Overall, personal loans can be expensive and hard to get approved for. There may be better options for your situation.
One alternative is to take out a small personal loan. Since the loan amount is smaller, you’ll pay less in interest — even if the interest rate is high.
Other useful credit-building alternatives are explored in more detail below.
Alternatives to personal loans for building credit
Personal loans can help you build your credit history, however, they’re not necessarily the best way. Here are some alternatives.
Credit builder loans
Credit builder loans are a type of secured loan. You deposit an amount of money into a locked bank account and then receive a loan for an equal amount. You then pay off the loan in equal installments over time.
The unique thing about credit builder loans is that they don’t require a good credit score, since they are secured by the cash deposit you make. In fact, these loans are specifically designed for those with little to no credit history. Not all banks offer credit builder loans, so check with your local bank or credit union to see your options.
Credit cards are a type of revolving credit. If approved for a credit card, you will be given a credit limit. You can then spend up to that limit, and either pay off the card immediately, or carry a balance and pay it off over time. Carrying a balance will result in interest charges, while paying the card off in full each month won’t cost you anything in interest.
Credit cards do require decent credit to be approved for, and their interest rates are typically high. But again, if you pay off the card in full each month, credit cards can be a good way to build credit with no interest costs at all.
Secured credit cards
A secured credit card is similar to a credit builder loan, in that you must deposit a certain amount of money into a bank account that you cannot access. You will then be given a credit card with a limit that equals however much you deposited into the bank account.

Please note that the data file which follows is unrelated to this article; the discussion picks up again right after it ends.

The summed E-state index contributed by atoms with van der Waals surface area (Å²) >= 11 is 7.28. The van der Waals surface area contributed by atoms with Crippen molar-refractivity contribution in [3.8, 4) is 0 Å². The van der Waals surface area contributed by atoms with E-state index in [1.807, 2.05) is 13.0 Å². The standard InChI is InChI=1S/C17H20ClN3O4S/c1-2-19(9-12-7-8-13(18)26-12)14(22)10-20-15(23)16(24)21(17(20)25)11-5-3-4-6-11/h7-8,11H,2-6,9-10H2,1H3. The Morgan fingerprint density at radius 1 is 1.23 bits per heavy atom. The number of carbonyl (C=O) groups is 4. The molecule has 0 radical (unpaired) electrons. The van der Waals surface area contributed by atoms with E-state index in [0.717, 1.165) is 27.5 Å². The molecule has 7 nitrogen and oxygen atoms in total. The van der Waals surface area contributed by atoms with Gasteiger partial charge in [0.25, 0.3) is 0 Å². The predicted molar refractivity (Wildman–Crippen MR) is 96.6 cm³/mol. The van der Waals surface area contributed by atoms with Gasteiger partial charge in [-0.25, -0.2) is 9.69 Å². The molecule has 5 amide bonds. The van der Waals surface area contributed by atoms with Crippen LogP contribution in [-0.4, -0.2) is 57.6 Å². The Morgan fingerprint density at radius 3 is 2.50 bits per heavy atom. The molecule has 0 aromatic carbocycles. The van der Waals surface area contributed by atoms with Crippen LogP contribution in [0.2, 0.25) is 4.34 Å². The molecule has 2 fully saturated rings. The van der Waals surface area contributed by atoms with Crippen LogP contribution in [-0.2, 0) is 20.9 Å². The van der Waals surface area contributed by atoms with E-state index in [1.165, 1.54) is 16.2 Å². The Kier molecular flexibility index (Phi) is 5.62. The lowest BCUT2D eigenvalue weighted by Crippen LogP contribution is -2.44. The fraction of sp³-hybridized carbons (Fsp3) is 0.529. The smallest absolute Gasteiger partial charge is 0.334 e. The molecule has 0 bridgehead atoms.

The advantage of secured cards is that they don’t require much credit history to get approved for. This makes secured cards a good option for early credit building.
Existing credit accounts
If you already have a loan or credit account open, you can build credit history by continuing to make on-time payments each month.
This doesn’t mean that you need to rack up credit card debt. In fact, carrying a balance on your credit card won’t help your credit score. You should aim to pay off your credit card in full each month to avoid interest charges. As long as you make on-time payments, this will still help improve your credit.
Do you have existing credit card debt to tackle? Tally† may be able to help. Tally helps qualifying Americans pay off their credit card debt faster by consolidating to a lower interest rate line of credit.
†To get the benefits of a Tally line of credit, you must qualify for and accept a Tally line of credit. Based on your credit history, the APR (which is the same as your interest rate) will be between 7.90% - 29.99% per year. The APR will vary with the market based on the Prime Rate. Annual fees range from $0 - $300.